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Taiwanese injection press maker Fu Chun Shin Machinery Manufacture Co. Ltd. (Hall 8B/A24-2) sees selling integrated systems of molding machines, robots and other auxiliaries, with FCS bringing it all to the customer, as one of its key paths forward.
The Tainan City-based company, which is Taiwan's largest injection molding machine maker, is using the K 2013 to introduce its latest SD-SV series, a 150-ton model integrated with a robot and other auxiliary equipment.
Beyond K, the company is also taking a "serious" look at investments outside its base in Taiwan and mainland China, likely Brazil or Indonesia. And it hopes to substantially ramp up sales in North America after signing a partnership last year with Maruka USA.
But its immediate focus at K will be on pushing its integrated systems.
"We are emphasizing turnkey solutions for our customers so this time in K we are showing a whole system, including the machine, mold, robot, conveyer system and even the cutting machine," said John Hsieh, area manager for the company.
"It's really strongly connected with customer behavior," he said. "For the past few years customers want to buy all their solutions from one supplier."
Such integrated systems make up 40 percent of the company's annual revenues of about $100 million, a significant jump from about 20 percent of turnover five years ago, when the company introduced its first in-mold labeling system.
At the time, much of its efforts focused around selling machines and molds, with not nearly as much attention paid to other extras like robots.
Today it wants to build partnerships with a broader range of equipment manufacturers but said it's unlikely to make those auxiliaries in-house, as some larger European competitors have done.
"We will not buy a company [and] we will not build a department by ourselves," Hsieh said. "Basically we would like to work with our suppliers, maybe a joint venture or maybe we can buy their stock. We'll cooperate in this way."
"We understand our situation," he said. "We cannot compete with Chinese machine makers on the cost side. We can only compete with them on our flexibility, on new developments and making our machines more stable than before."
At K, the company's servo-powered SD-SV machine will be molding an iPhone holder made with PMMA, with a 120-second cycle time.
The machine's Japanese servo and pump-switching control technology means it uses 40 percent less energy compared to traditional molding machines "when used under ideal conditions," FCS said. It said the long cycle time is meant to highlight the machine's energy-saving capabilities.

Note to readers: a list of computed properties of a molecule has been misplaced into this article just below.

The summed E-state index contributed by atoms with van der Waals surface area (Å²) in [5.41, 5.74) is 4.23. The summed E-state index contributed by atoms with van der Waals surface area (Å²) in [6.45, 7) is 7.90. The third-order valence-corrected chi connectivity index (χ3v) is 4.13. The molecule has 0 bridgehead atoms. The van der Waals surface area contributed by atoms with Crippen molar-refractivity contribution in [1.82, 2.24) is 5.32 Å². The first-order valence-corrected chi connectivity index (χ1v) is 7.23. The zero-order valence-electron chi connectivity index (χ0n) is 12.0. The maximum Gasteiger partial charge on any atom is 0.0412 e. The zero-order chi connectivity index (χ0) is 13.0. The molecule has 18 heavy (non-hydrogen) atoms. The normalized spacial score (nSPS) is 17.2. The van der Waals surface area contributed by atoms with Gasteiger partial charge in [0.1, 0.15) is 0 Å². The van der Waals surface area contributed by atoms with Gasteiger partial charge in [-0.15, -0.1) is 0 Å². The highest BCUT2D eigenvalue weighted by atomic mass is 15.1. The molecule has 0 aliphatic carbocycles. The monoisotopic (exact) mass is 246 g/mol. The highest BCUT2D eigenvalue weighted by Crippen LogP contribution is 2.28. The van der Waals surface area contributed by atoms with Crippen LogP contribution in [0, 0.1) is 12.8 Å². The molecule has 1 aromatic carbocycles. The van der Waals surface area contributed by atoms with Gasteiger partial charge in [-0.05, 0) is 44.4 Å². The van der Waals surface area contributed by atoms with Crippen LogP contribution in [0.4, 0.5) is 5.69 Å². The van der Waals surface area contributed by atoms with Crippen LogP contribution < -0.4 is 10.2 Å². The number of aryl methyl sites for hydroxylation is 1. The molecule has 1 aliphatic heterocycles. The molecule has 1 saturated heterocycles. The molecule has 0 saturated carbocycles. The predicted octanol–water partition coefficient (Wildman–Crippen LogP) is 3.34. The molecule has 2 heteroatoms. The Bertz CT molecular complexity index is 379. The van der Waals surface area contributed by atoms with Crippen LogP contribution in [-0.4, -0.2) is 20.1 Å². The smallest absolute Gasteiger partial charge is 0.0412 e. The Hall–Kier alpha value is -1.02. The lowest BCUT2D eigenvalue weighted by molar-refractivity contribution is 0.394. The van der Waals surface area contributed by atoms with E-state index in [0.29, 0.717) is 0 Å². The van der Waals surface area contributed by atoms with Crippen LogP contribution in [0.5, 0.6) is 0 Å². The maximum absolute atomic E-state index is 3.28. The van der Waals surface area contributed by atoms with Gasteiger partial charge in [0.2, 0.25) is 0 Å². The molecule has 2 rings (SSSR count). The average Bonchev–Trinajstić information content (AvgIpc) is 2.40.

The iPhone holder is made with a highly-transparent grade of PMMA and it's manufactured without yellowing or bubbles, FCS said, to illustrate the machine's precise molding capabilities, including its unique screw design.
The SD-SV series is targeted at markets like housewares, food containers and car parts. The company hopes the new machines can help it navigate the ups-and-downs of the economy.
Its orders in the fourth quarter dropped, a casualty of slowdowns in global markets, including in China. It entered this year expecting more difficulties but found a pickup from an unexpected place – its local market in Taiwan.
"We got lots of orders from the Taiwan market," Hsieh said.
Some of that, he said, comes from local auto parts aftermarket companies.
FCS believes that its investments in developing better two-platen machines are paying off, as Taiwanese auto parts companies that previously would have looked to more established overseas suppliers of two-platens are now more comfortable with FCS designs, Hsieh said.
FCS said it has sold two-platen models worldwide, including in India, Brazil, China and Taiwan, and is trying to carve out a niche making its machines more customizable and lower-cost than other two-platen models.
They also found sales have been helped by more Taiwanese companies relocating their production from mainland China to Taiwan, as costs rise in China, Hsieh said.
"We have some information that maybe some Taiwan companies move back from China to Taiwan," he said.
FCS is also focused on growth outside mainland China and Taiwan. The company is considering additional investment in Brazil or Indonesia, beginning with a service center that could be expanded to a factory.
While details remain undecided it's a "serious" evaluation, Hsieh said.
The company currently has one factory in Taiwan and two in mainland China, with capacity to make more than 1,000 machines a year.
FCS is also trying to make a much bigger push into North America, where it last year struck an agreement with Maruka USA to sell FCS hydraulic machines in the United States and part of Mexico.
Maruka USA, which is part of Osaka, Japan-based Maruka Machinery Co. Ltd., has historically focused on selling presses from Japan's Toyo Machinery and Metal Co. Ltd.
FCS said the two companies believe they can sell about 150 FCS machines a year in North America by 2016, including within the supply chain of Japanese companies there who may be looking for other options, said FCS Director Benjamin Lee.
So far the two companies have sold 16 machines and 48 sets of molds, he said. The 48 sets of molds went to one Japanese customer's factory in Mexico.
"North America is not like Japan," Lee said. "In Japan, the injection molding machine maker, maybe 99 percent of the machines they produce are fully-electric machines. Even if they want to mold a bowl or a cup, they will use an electric machine."
But not so in North America, he said. He said the two companies have moved slowly to build their partnership.
"Maruka is a Japanese-style company – they are very careful with their reputation and machine quality," Lee said. "After 2012 and 2013, we think we are ready now to promote our machines with more energy in the North American area."